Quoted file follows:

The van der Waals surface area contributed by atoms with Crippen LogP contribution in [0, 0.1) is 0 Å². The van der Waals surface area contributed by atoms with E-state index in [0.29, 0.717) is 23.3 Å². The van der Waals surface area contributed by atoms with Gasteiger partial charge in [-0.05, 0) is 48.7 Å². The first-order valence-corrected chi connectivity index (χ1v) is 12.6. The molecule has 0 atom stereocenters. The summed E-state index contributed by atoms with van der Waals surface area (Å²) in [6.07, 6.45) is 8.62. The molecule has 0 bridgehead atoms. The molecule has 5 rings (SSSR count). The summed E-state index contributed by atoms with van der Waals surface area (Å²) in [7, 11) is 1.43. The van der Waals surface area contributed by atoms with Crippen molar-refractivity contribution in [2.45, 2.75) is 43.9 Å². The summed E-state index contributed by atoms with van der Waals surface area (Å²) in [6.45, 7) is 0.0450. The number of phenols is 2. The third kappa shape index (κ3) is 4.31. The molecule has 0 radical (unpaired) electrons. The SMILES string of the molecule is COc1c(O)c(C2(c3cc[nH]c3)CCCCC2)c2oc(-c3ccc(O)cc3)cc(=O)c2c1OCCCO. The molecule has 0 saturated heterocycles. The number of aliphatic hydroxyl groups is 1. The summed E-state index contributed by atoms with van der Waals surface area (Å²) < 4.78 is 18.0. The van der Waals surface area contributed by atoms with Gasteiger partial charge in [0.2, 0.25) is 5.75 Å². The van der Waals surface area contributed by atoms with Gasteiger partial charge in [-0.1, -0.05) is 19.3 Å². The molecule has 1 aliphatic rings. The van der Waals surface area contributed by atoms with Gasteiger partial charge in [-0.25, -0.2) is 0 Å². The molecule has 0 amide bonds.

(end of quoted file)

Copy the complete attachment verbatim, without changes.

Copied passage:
The van der Waals surface area contributed by atoms with Crippen LogP contribution in [0, 0.1) is 0 Å². The van der Waals surface area contributed by atoms with E-state index in [0.29, 0.717) is 23.3 Å². The van der Waals surface area contributed by atoms with Gasteiger partial charge in [-0.05, 0) is 48.7 Å². The first-order valence-corrected chi connectivity index (χ1v) is 12.6. The molecule has 0 atom stereocenters. The summed E-state index contributed by atoms with van der Waals surface area (Å²) in [6.07, 6.45) is 8.62. The molecule has 0 bridgehead atoms. The molecule has 5 rings (SSSR count). The summed E-state index contributed by atoms with van der Waals surface area (Å²) in [7, 11) is 1.43. The van der Waals surface area contributed by atoms with Crippen molar-refractivity contribution in [2.45, 2.75) is 43.9 Å². The summed E-state index contributed by atoms with van der Waals surface area (Å²) in [6.45, 7) is 0.0450. The number of phenols is 2. The third kappa shape index (κ3) is 4.31. The molecule has 0 radical (unpaired) electrons. The SMILES string of the molecule is COc1c(O)c(C2(c3cc[nH]c3)CCCCC2)c2oc(-c3ccc(O)cc3)cc(=O)c2c1OCCCO. The molecule has 0 saturated heterocycles. The number of aliphatic hydroxyl groups is 1. The summed E-state index contributed by atoms with van der Waals surface area (Å²) < 4.78 is 18.0. The van der Waals surface area contributed by atoms with Gasteiger partial charge in [0.2, 0.25) is 5.75 Å². The van der Waals surface area contributed by atoms with Gasteiger partial charge in [-0.1, -0.05) is 19.3 Å². The molecule has 1 aliphatic rings. The van der Waals surface area contributed by atoms with Gasteiger partial charge in [-0.25, -0.2) is 0 Å². The molecule has 0 amide bonds.